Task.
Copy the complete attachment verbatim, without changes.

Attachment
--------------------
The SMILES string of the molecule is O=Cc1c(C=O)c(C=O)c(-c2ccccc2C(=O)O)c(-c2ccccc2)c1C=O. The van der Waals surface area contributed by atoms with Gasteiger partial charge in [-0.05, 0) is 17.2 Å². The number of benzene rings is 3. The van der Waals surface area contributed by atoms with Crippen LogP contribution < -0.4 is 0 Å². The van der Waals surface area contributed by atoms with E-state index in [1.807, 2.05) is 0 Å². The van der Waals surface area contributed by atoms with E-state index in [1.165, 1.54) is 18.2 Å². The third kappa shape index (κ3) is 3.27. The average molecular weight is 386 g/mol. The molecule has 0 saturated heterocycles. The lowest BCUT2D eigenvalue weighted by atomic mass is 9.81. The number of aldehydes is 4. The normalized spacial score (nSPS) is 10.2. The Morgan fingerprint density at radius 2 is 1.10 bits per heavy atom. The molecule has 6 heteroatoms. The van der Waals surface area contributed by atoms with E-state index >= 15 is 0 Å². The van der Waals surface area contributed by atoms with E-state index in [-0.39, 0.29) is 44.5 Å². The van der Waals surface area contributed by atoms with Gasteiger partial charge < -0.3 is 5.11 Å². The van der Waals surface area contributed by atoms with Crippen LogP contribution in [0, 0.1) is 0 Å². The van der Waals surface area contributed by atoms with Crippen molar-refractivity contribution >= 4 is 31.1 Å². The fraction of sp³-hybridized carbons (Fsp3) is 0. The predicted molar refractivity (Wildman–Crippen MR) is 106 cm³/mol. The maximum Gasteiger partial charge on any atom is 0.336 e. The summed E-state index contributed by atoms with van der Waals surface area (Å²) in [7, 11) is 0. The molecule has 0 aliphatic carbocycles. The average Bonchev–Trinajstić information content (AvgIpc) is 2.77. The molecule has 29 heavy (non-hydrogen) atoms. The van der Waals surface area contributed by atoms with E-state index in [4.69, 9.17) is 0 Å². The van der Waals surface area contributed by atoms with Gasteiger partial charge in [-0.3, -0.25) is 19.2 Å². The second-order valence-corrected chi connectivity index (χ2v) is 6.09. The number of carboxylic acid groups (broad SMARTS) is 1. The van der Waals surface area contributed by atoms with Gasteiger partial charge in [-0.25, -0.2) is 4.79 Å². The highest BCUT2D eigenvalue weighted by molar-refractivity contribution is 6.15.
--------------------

The SMILES string of the molecule is O=Cc1c(C=O)c(C=O)c(-c2ccccc2C(=O)O)c(-c2ccccc2)c1C=O. The van der Waals surface area contributed by atoms with Gasteiger partial charge in [-0.05, 0) is 17.2 Å². The number of benzene rings is 3. The van der Waals surface area contributed by atoms with Crippen LogP contribution < -0.4 is 0 Å². The van der Waals surface area contributed by atoms with E-state index in [1.807, 2.05) is 0 Å². The van der Waals surface area contributed by atoms with E-state index in [1.165, 1.54) is 18.2 Å². The third kappa shape index (κ3) is 3.27. The average molecular weight is 386 g/mol. The molecule has 0 saturated heterocycles. The lowest BCUT2D eigenvalue weighted by atomic mass is 9.81. The number of aldehydes is 4. The normalized spacial score (nSPS) is 10.2. The Morgan fingerprint density at radius 2 is 1.10 bits per heavy atom. The molecule has 6 heteroatoms. The van der Waals surface area contributed by atoms with E-state index >= 15 is 0 Å². The van der Waals surface area contributed by atoms with E-state index in [-0.39, 0.29) is 44.5 Å². The van der Waals surface area contributed by atoms with Gasteiger partial charge < -0.3 is 5.11 Å². The van der Waals surface area contributed by atoms with Crippen LogP contribution in [0, 0.1) is 0 Å². The van der Waals surface area contributed by atoms with Crippen molar-refractivity contribution >= 4 is 31.1 Å². The fraction of sp³-hybridized carbons (Fsp3) is 0. The predicted molar refractivity (Wildman–Crippen MR) is 106 cm³/mol. The maximum Gasteiger partial charge on any atom is 0.336 e. The summed E-state index contributed by atoms with van der Waals surface area (Å²) in [7, 11) is 0. The molecule has 0 aliphatic carbocycles. The average Bonchev–Trinajstić information content (AvgIpc) is 2.77. The molecule has 29 heavy (non-hydrogen) atoms. The van der Waals surface area contributed by atoms with E-state index in [4.69, 9.17) is 0 Å². The van der Waals surface area contributed by atoms with Gasteiger partial charge in [-0.3, -0.25) is 19.2 Å². The second-order valence-corrected chi connectivity index (χ2v) is 6.09. The number of carboxylic acid groups (broad SMARTS) is 1. The van der Waals surface area contributed by atoms with Gasteiger partial charge in [-0.25, -0.2) is 4.79 Å². The highest BCUT2D eigenvalue weighted by molar-refractivity contribution is 6.15.